Cross bearer


#1

As an altar server, have you carried the Cross?


#2

Often.

-Tim-


#3

When I served, often. Looking back, it sadly was throught of as one of the more undesirable jobs.


#4

No, we never did that at my parish when I was a kid.

My daughter is always assigned as the “cross bearer,” which she likes. For most of the Mass she can sit to the side, behind a pillar, and essentially hide.


#5

I think as a kid, it was considered “undesirable” simply because the cross was too heavy to bear (yes, pun intended).


#6

Often I have carried the Cross.


#7

When I was a kid, often. In my parish, being selected as crucifer was considered a promotion from being a standard “altar boy,” as we were then called.

There was a regular training program (and a hierarchy of more and less desirable Mass times). We started just being present in the procession and on the podium, to being torch bearers, to assisting at the altar, to more closely assisting the celebrating priest.

I think I was 14 or 15 (and 5’11") when I was first asked to carry the processional crucifix. Tall boys got “promoted” first. I got very good at giving wayward younger altar boys a withering look when I saw them playing around and not paying attention.

Arthur


#8

When I was in the eighth grade, I was selected to carry the Cross for the procession of second graders when they made their First Holy Communion.
:knight1::knight1::knight1:


#9

I got to carry the cross as the youngest altar server in my first parish. I was only 5, and when I carried it, the priest used to tell my parents, “Here comes drunk Jesus,” because the cross would sway side to side. :slight_smile:

I enjoyed being an altar server, even though I had a hard time staying awake during Mass.


#10

Yes. I have been an altar server once, at a weekday Holy Day Mass when I was in my mid-40’s, and since I was also the only altar server I carried the Crucifix.

DGB


#11

Cross bearer is the “rookie” assignment for new altar servers at our parish. The next step is acolyte (of which there are two) and finally master of ceremonies. When I give tours of the church to classes of young children, most are excited to try carrying the cross.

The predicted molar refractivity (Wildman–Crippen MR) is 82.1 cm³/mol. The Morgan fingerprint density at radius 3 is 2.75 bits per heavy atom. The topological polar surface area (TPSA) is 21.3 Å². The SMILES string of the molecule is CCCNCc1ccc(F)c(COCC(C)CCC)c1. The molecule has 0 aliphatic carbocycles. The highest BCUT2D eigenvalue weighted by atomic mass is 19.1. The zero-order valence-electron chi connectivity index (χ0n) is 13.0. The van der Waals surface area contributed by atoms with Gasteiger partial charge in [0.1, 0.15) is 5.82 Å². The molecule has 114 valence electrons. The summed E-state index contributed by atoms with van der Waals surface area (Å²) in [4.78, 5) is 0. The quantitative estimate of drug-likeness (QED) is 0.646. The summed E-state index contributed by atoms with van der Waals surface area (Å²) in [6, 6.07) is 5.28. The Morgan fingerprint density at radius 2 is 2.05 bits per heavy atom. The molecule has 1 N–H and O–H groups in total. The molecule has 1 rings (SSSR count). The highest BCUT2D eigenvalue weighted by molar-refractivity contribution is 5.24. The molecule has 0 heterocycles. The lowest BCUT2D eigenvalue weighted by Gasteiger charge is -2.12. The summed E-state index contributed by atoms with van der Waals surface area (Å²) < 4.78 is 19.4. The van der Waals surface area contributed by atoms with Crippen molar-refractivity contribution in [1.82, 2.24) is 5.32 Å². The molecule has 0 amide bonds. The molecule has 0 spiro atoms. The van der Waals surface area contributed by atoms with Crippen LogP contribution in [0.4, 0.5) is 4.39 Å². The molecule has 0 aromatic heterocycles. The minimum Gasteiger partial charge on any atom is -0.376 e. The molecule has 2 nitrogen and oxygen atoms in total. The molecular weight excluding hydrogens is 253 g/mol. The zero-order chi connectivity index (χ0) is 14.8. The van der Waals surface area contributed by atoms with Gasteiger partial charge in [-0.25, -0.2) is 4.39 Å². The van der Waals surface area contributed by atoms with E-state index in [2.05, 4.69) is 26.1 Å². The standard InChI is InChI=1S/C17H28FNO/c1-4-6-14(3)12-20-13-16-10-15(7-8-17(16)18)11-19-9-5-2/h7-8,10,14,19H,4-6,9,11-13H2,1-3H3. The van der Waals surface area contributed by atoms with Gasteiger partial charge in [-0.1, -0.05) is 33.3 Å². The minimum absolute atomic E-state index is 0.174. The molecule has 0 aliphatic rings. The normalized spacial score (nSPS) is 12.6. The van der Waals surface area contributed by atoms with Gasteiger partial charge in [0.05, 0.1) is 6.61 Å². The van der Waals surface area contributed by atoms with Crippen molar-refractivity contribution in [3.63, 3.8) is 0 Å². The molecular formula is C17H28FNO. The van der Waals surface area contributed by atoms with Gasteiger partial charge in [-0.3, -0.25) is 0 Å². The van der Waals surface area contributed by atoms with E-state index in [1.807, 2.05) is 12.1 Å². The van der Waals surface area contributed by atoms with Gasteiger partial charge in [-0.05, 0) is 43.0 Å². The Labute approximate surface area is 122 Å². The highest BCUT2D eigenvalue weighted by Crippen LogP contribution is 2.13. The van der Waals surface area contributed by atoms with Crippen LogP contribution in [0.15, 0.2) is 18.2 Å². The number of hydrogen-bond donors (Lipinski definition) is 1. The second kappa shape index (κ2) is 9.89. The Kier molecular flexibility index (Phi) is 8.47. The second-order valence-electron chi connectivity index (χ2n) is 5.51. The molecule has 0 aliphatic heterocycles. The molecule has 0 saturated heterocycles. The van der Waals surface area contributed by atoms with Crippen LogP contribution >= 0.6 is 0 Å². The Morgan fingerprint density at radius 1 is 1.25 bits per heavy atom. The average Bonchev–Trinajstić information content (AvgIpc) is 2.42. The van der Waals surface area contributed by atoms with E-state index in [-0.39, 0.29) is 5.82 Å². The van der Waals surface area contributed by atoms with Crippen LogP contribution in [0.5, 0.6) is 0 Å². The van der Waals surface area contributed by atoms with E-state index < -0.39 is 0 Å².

#12

I know of very few bishops who have men as instituted Acolytes in their diocese unless these men are candidates for the priesthood or diaconate. In fact, if memory serves, Bishop Bruskewitz in Lincoln, NB was the only bishop still doing this. Usually they are over a certain age (eg. 21), and they are instituted for a particular parish. They not only serve at the altar but are also first in the “pecking” order of Extraordinary Ministers of Holy Communion. Per canon law, acolytes can only be male.


#13

In my parish, the task is usually given to the oldest or the tallest server, since our cross is brass and rather heavy.

You were five years old? Most parishes don’t allow children to serve at the altar until they have made their first Holy Communion.


#14

When I served mass, I too frequently carried the cross and generally volunteered to do so. I look back with great fondness on my days as a server.


#15

It has been an interesting aspect of my journey in faith. The only apparent reasons to me for the permission to serve early were a small parish with fewer servers, plus my father was one of the altar server trainers, and my brother was an altar server. However, there is definitely a calling to follow Jesus from his early service in the Church!


#16

Interesting fact: the other Latin word for this, besides “crucifer,” is “draconarius,” because the Cross is Jesus’ standard, and the Roman cavalry standard was the “draco.” So a draconarius is a standardbearer, or what we would call a flagbearer.


closed #17

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